Super contributions fall into two main categories, Concessional Contributions and Non-concessional Contributions. Concessional Contributions are typically pre-tax contributions made on your behalf by your employer. These contributions are taxed within the fund at a lower “concessional” rate of 15%. Non-concessional Contributions are typically after-tax contributions made by yourself or your spouse. Non-concessional Contributions are not taxed within the fund. Contribution Caps are important legislative contribution limits which you should understand before making a contribution. Contribution Caps are explained in Contribution Rules & Caps.
Legislation generally requires your employer to make Superannuation Guarantee (SG) Contributions based on a percentage of your pay. In 2009/10 SG Contributions must be 9% of your gross ordinary time earnings1.
Salary sacrificing involves your employer agreeing to and making pre-tax contributions into your super in lieu of part of your gross salary. By salary sacrificing, you may benefit from a reduction in income tax. When considering a Salary Sacrifice arrangement it is generally beneficial to discuss the strategy with a financial planner.
Your employer may make other pre-tax contributions to your super in addition to any SG, award or Salary Sacrifice contributions. For example, your employer may agree to contribute 12% superannuation instead of the SG rate of 9%. In this instance, 9% of this contribution is a SG Contribution while the remaining 3% would be classified as an Other Employer Contribution.
Your employer may be required to make contributions under an agreement or award certified by an industrial authority. Award contributions count toward meeting the SG. Contributions must meet both the SG and the award but are not additive (for example, a 3% award obligation and a 9% SG obligation requires a 9% contribution, not a 12% contribution).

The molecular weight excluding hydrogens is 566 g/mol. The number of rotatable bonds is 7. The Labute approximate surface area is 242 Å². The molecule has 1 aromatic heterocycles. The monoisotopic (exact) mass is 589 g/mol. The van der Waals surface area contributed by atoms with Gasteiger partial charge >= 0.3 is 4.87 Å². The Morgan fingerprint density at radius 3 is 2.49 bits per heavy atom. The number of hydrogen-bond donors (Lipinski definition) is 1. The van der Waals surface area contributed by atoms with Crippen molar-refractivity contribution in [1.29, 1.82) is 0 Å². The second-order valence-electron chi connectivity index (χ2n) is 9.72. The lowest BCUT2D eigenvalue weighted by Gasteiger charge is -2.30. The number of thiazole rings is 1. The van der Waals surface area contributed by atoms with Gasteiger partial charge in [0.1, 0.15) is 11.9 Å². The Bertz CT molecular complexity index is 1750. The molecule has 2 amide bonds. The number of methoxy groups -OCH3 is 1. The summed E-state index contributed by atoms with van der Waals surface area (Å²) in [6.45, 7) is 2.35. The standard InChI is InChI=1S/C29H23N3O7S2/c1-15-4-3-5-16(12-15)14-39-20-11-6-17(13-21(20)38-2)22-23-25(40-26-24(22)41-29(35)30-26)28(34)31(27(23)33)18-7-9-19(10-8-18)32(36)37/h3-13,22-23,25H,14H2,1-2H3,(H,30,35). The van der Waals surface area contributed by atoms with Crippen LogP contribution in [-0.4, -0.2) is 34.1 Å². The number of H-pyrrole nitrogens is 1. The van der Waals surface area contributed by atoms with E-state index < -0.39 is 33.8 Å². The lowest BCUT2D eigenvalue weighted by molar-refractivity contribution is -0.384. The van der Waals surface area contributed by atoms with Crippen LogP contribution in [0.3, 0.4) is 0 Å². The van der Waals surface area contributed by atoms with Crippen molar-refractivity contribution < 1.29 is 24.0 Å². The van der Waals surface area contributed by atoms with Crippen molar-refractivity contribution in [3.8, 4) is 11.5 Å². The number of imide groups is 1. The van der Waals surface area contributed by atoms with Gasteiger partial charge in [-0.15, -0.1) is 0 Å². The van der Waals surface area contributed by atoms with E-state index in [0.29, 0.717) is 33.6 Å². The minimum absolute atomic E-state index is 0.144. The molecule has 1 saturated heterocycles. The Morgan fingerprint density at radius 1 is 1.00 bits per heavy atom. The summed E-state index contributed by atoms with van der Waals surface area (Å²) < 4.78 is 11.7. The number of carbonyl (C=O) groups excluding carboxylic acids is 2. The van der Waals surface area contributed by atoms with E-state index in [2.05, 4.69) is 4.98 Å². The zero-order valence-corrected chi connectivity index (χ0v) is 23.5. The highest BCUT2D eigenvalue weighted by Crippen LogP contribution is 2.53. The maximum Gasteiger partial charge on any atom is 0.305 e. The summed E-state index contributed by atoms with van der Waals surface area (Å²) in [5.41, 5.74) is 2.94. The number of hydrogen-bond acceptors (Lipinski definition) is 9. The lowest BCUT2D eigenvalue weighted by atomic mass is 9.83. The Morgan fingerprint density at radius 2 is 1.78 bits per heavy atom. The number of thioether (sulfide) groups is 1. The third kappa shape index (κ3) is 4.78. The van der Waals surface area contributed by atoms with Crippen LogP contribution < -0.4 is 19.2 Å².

If you are self-employed or substantially self employed (where less than 10% of your total assessable income is from employment), you can usually make tax-deductible contributions for yourself. You may claim a deduction for the full amount contributed in a financial year.
You may decide to make voluntary, after-tax contributions to your super. You can either make the payment yourself, or your employer may agree to make the payment on your behalf from your after-tax pay.
If your income is less than $61,920 (in 2009/10) you may be eligible for the Government Super Co-contribution, a payment made by the Government into your super to match Personal Contributions that you make during the financial year. Refer to Super Co-Contribution Factsheet for further details.
Your spouse (married or de facto, including same sex couples) may contribute to your super on your behalf, regardless of their work status. The level of income earned by your spouse does not limit what you can contribute, however spouse contributions do count toward the Non-concessional Contribution Cap. Contributions cannot be made by your spouse if he/she is your employer.
1 Ordinary times earnings includes over-award payments, shift loadings, allowances, commissions, annual and sick leave. It does not include overtime, employment termination payments and fringe benefits.